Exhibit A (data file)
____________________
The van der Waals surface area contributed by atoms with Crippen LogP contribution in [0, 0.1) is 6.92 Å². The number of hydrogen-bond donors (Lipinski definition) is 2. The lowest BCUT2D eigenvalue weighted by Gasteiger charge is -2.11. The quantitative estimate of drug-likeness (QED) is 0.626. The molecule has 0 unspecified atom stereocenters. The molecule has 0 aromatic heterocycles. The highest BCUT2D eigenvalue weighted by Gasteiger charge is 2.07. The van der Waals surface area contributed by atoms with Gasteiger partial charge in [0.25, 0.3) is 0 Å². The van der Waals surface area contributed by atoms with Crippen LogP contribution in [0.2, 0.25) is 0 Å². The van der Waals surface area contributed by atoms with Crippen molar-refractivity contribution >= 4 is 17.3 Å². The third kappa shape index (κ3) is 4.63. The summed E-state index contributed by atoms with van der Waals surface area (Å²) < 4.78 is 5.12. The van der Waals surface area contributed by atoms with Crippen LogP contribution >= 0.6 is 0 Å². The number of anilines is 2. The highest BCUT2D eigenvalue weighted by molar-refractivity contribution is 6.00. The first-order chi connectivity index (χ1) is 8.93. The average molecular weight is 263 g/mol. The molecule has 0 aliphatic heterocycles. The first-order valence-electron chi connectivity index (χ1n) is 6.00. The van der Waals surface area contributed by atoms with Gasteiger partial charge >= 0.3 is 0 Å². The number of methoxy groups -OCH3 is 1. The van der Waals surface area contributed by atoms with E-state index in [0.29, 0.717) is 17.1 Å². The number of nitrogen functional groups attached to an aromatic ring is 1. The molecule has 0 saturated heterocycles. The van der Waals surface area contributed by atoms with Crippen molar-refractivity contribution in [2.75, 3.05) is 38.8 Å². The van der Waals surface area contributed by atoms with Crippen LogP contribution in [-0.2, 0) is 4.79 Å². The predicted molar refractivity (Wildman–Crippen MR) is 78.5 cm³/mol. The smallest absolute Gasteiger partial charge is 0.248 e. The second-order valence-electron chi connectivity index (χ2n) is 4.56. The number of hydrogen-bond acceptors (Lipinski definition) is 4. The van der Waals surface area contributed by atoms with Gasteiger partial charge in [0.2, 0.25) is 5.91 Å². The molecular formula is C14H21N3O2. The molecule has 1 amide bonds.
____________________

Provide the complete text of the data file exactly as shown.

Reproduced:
The van der Waals surface area contributed by atoms with Crippen LogP contribution in [0, 0.1) is 6.92 Å². The number of hydrogen-bond donors (Lipinski definition) is 2. The lowest BCUT2D eigenvalue weighted by Gasteiger charge is -2.11. The quantitative estimate of drug-likeness (QED) is 0.626. The molecule has 0 unspecified atom stereocenters. The molecule has 0 aromatic heterocycles. The highest BCUT2D eigenvalue weighted by Gasteiger charge is 2.07. The van der Waals surface area contributed by atoms with Gasteiger partial charge in [0.25, 0.3) is 0 Å². The van der Waals surface area contributed by atoms with Crippen LogP contribution in [0.2, 0.25) is 0 Å². The van der Waals surface area contributed by atoms with Crippen molar-refractivity contribution >= 4 is 17.3 Å². The third kappa shape index (κ3) is 4.63. The summed E-state index contributed by atoms with van der Waals surface area (Å²) < 4.78 is 5.12. The van der Waals surface area contributed by atoms with Crippen LogP contribution >= 0.6 is 0 Å². The number of anilines is 2. The highest BCUT2D eigenvalue weighted by molar-refractivity contribution is 6.00. The first-order chi connectivity index (χ1) is 8.93. The average molecular weight is 263 g/mol. The molecule has 0 aliphatic heterocycles. The first-order valence-electron chi connectivity index (χ1n) is 6.00. The van der Waals surface area contributed by atoms with Gasteiger partial charge >= 0.3 is 0 Å². The number of methoxy groups -OCH3 is 1. The van der Waals surface area contributed by atoms with E-state index in [0.29, 0.717) is 17.1 Å². The number of nitrogen functional groups attached to an aromatic ring is 1. The molecule has 0 saturated heterocycles. The van der Waals surface area contributed by atoms with Crippen molar-refractivity contribution in [2.75, 3.05) is 38.8 Å². The van der Waals surface area contributed by atoms with Crippen LogP contribution in [-0.2, 0) is 4.79 Å². The predicted molar refractivity (Wildman–Crippen MR) is 78.5 cm³/mol. The smallest absolute Gasteiger partial charge is 0.248 e. The second-order valence-electron chi connectivity index (χ2n) is 4.56. The number of hydrogen-bond acceptors (Lipinski definition) is 4. The van der Waals surface area contributed by atoms with Gasteiger partial charge in [0.2, 0.25) is 5.91 Å². The molecular formula is C14H21N3O2. The molecule has 1 amide bonds.